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Arrowheadlines: ESPN’s Football Power Index has the Chiefs’ chances of making the playoffs at less than 50 percent

Chiefs headlines for Friday, October 29

Syndication: The Tennessean George Walker IV / / USA TODAY NETWORK

The latest

NFL’s most disappointing teams: How the 49ers, Dolphins, Seahawks and Washington went from playoff contenders to busts | ESPN

I wrote last week about the four NFL teams that have seen their playoff odds improve most this season, as measured by ESPN’s Football Power Index (FPI). Let’s go in the opposite direction and take a look at the teams whose chances of making it into the postseason have fallen off most significantly since the season began. If you like optimistic, sunny outlooks about your favorite team, this might not be the column for you.

As you can probably guess, one of the four teams whose playoff odds have declined most since Week 1 is the Kansas City Chiefs, who have fallen from virtual locks to worse than a coin flip. They began the season with an 89.2% chance to make another postseason run and now sit at just 43.2% after a 3-4 start.

Week 8 NFL game picks: Cardinals stay perfect with win over Packers; Patriots upset Chargers |

Kansas City Chiefs 30-22 New York Giants

The weekly problem of wanting to know who might suit up for the beleaguered Giants is compounded by my deadline and them playing on Monday night this week. The team’s defense dominating last week was likely a Sam Darnold mirage, but Daniel Jones is playing well enough to compete each week, especially if he can get more of his receivers back.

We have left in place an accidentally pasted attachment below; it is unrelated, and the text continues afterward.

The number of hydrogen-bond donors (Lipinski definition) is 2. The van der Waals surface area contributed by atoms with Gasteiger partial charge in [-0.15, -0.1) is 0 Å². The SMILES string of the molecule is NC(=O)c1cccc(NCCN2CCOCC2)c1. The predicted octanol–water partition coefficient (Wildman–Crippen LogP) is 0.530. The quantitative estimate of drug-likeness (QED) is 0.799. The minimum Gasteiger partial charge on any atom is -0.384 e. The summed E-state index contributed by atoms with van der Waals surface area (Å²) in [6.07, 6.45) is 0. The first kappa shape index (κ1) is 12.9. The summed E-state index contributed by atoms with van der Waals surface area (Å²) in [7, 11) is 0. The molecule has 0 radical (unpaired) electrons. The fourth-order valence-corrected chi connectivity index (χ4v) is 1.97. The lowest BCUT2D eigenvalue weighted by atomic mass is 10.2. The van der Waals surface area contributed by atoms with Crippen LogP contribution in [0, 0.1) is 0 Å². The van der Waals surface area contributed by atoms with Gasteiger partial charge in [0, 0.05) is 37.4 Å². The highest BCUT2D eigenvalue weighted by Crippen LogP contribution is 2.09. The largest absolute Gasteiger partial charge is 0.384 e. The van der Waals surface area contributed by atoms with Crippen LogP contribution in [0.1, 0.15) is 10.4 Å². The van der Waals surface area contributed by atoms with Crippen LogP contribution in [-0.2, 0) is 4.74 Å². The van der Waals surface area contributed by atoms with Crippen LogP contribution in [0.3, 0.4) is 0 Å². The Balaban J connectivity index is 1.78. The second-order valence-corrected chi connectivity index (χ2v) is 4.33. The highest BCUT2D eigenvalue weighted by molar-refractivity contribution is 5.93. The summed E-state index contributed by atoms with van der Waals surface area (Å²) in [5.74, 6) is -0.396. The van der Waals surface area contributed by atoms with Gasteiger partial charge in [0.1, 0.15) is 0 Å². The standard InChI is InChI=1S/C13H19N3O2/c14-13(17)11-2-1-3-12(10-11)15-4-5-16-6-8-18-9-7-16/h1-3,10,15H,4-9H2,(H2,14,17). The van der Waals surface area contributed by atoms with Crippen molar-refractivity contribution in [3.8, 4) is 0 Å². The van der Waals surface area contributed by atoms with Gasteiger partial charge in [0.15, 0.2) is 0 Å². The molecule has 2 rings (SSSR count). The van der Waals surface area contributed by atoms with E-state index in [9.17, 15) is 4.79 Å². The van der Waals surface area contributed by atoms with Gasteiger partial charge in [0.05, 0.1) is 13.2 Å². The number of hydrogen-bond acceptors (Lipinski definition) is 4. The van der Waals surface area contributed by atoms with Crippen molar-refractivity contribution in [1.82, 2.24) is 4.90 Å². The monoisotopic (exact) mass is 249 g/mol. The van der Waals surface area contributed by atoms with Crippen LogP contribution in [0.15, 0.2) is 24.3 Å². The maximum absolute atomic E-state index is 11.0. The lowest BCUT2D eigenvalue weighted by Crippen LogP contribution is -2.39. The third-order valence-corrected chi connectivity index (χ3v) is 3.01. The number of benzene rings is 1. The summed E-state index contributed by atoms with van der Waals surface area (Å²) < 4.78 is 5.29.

Bleacher Report’s Expert Week 8 NFL Picks | Bleacher Report

“You don’t often see a team under .500 favored by 10 or so points,” Rogers said, “but the Chiefs offense is going to get off the runway soon. The Giants gutted out a scrappy, efficient win against Carolina, but it’s hard to see their offense doing enough in this prime-time game. Kansas City will use this as a launching point to get their season right and they’ll attempt to run up the score, especially at home.”

That said, the Chiefs are now just 4-14 ATS in their last 18 games, and the Giants made a statement of their own with a 25-3 victory over the Panthers in Week 7. It’s no surprise we’re far from unanimity here.


Davenport: Kansas City

Gagnon: Kansas City

Kenyon: Kansas City

O’Donnell: New York

Rogers: Kansas City

Sobleski: New York

Score Prediction: Chiefs 31, Giants 20

Patrick Mahomes and the Kansas City Chiefs’ defense under duress for NFL week 8 | Fox Sports

2. Patrick Mahomes, QB, Kansas City Chiefs

The outlook: This mortal version of Mahomes is not the version the league is used to seeing. He has always been a risk-taker, but his nine interceptions are tied for the most in the NFL with New York Jets rookie QB Zach Wilson. He also has four fumbles already this season, one less than he had through 15 games in 2020. Since he became the full-time starter in 2018, he has never had a passer rating below 105 for the season but sits at 97.9 at the moment. Worst of all, the Chiefs 3-4 and in the cellar of the AFC West — deeply unfamiliar territory for Mahomes.